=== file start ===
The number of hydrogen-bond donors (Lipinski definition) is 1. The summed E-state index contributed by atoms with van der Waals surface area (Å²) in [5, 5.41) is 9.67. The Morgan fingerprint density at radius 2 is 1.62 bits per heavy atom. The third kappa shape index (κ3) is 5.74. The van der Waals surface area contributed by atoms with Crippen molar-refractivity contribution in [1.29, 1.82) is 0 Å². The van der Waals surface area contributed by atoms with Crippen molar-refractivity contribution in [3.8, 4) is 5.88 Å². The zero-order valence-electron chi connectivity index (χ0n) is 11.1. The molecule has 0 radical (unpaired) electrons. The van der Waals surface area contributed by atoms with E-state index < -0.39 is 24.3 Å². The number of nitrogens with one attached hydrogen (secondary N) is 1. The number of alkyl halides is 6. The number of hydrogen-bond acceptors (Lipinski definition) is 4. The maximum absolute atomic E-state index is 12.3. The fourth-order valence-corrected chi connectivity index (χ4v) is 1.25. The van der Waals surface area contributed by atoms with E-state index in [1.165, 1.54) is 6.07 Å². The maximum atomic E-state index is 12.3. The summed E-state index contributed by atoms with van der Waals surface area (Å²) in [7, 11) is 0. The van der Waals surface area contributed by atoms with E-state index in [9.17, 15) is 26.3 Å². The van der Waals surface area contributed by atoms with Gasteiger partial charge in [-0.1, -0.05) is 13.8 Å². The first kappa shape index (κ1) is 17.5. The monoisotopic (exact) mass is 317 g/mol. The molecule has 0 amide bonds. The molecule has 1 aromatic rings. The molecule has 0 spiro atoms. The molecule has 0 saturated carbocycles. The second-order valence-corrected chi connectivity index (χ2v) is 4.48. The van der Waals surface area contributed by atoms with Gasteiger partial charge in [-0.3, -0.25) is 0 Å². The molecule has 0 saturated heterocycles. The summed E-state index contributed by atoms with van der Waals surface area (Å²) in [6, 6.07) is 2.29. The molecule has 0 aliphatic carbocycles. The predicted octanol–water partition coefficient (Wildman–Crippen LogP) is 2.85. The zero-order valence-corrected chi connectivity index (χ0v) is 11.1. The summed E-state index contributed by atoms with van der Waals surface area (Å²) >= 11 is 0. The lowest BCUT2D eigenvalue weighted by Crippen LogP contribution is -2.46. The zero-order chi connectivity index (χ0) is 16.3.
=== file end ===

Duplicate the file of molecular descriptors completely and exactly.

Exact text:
The number of hydrogen-bond donors (Lipinski definition) is 1. The summed E-state index contributed by atoms with van der Waals surface area (Å²) in [5, 5.41) is 9.67. The Morgan fingerprint density at radius 2 is 1.62 bits per heavy atom. The third kappa shape index (κ3) is 5.74. The van der Waals surface area contributed by atoms with Crippen molar-refractivity contribution in [1.29, 1.82) is 0 Å². The van der Waals surface area contributed by atoms with Crippen molar-refractivity contribution in [3.8, 4) is 5.88 Å². The zero-order valence-electron chi connectivity index (χ0n) is 11.1. The molecule has 0 radical (unpaired) electrons. The van der Waals surface area contributed by atoms with E-state index < -0.39 is 24.3 Å². The number of nitrogens with one attached hydrogen (secondary N) is 1. The number of alkyl halides is 6. The number of hydrogen-bond acceptors (Lipinski definition) is 4. The maximum absolute atomic E-state index is 12.3. The fourth-order valence-corrected chi connectivity index (χ4v) is 1.25. The van der Waals surface area contributed by atoms with E-state index in [1.165, 1.54) is 6.07 Å². The maximum atomic E-state index is 12.3. The summed E-state index contributed by atoms with van der Waals surface area (Å²) in [7, 11) is 0. The van der Waals surface area contributed by atoms with E-state index in [9.17, 15) is 26.3 Å². The van der Waals surface area contributed by atoms with Gasteiger partial charge in [-0.1, -0.05) is 13.8 Å². The first kappa shape index (κ1) is 17.5. The monoisotopic (exact) mass is 317 g/mol. The molecule has 0 amide bonds. The molecule has 1 aromatic rings. The molecule has 0 spiro atoms. The molecule has 0 saturated carbocycles. The second-order valence-corrected chi connectivity index (χ2v) is 4.48. The van der Waals surface area contributed by atoms with Gasteiger partial charge in [-0.3, -0.25) is 0 Å². The molecule has 0 saturated heterocycles. The summed E-state index contributed by atoms with van der Waals surface area (Å²) in [6, 6.07) is 2.29. The molecule has 0 aliphatic carbocycles. The predicted octanol–water partition coefficient (Wildman–Crippen LogP) is 2.85. The zero-order valence-corrected chi connectivity index (χ0v) is 11.1. The summed E-state index contributed by atoms with van der Waals surface area (Å²) >= 11 is 0. The lowest BCUT2D eigenvalue weighted by Crippen LogP contribution is -2.46. The zero-order chi connectivity index (χ0) is 16.3.